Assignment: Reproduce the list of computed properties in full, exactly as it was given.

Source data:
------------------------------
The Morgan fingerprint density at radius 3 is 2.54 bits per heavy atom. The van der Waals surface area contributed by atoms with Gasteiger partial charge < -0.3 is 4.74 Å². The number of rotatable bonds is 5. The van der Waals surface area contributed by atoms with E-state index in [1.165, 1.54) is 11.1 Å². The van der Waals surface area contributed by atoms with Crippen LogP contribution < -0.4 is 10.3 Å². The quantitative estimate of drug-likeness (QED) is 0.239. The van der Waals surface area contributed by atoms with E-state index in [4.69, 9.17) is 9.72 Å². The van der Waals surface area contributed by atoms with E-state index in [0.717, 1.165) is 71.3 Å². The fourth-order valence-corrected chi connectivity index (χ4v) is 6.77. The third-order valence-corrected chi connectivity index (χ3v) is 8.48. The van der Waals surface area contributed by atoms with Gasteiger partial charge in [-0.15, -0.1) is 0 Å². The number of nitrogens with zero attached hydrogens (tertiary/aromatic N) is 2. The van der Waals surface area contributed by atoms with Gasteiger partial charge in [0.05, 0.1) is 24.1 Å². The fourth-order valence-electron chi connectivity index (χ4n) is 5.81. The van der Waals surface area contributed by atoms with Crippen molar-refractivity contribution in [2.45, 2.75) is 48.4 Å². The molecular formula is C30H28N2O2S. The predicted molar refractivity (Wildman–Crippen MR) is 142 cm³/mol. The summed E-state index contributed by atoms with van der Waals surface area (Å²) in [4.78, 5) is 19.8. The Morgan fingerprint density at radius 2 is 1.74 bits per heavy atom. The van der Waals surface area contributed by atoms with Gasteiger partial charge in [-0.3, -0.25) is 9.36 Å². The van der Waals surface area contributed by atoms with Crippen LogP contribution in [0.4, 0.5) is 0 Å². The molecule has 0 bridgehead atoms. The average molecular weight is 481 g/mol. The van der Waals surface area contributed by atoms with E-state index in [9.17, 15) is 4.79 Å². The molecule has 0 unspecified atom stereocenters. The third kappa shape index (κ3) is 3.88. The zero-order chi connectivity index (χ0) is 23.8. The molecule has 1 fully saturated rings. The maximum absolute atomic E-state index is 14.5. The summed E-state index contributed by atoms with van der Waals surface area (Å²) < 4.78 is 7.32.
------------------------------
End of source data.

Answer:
The Morgan fingerprint density at radius 3 is 2.54 bits per heavy atom. The van der Waals surface area contributed by atoms with Gasteiger partial charge < -0.3 is 4.74 Å². The number of rotatable bonds is 5. The van der Waals surface area contributed by atoms with E-state index in [1.165, 1.54) is 11.1 Å². The van der Waals surface area contributed by atoms with Crippen LogP contribution < -0.4 is 10.3 Å². The quantitative estimate of drug-likeness (QED) is 0.239. The van der Waals surface area contributed by atoms with E-state index in [4.69, 9.17) is 9.72 Å². The van der Waals surface area contributed by atoms with E-state index in [0.717, 1.165) is 71.3 Å². The fourth-order valence-corrected chi connectivity index (χ4v) is 6.77. The third-order valence-corrected chi connectivity index (χ3v) is 8.48. The van der Waals surface area contributed by atoms with Gasteiger partial charge in [-0.15, -0.1) is 0 Å². The number of nitrogens with zero attached hydrogens (tertiary/aromatic N) is 2. The van der Waals surface area contributed by atoms with Gasteiger partial charge in [0.05, 0.1) is 24.1 Å². The fourth-order valence-electron chi connectivity index (χ4n) is 5.81. The van der Waals surface area contributed by atoms with Crippen molar-refractivity contribution in [2.45, 2.75) is 48.4 Å². The molecular formula is C30H28N2O2S. The predicted molar refractivity (Wildman–Crippen MR) is 142 cm³/mol. The summed E-state index contributed by atoms with van der Waals surface area (Å²) in [4.78, 5) is 19.8. The Morgan fingerprint density at radius 2 is 1.74 bits per heavy atom. The van der Waals surface area contributed by atoms with Gasteiger partial charge in [-0.3, -0.25) is 9.36 Å². The van der Waals surface area contributed by atoms with Crippen LogP contribution in [0.4, 0.5) is 0 Å². The molecule has 0 bridgehead atoms. The average molecular weight is 481 g/mol. The van der Waals surface area contributed by atoms with E-state index in [9.17, 15) is 4.79 Å². The molecule has 0 unspecified atom stereocenters. The third kappa shape index (κ3) is 3.88. The zero-order chi connectivity index (χ0) is 23.8. The molecule has 1 fully saturated rings. The maximum absolute atomic E-state index is 14.5. The summed E-state index contributed by atoms with van der Waals surface area (Å²) < 4.78 is 7.32.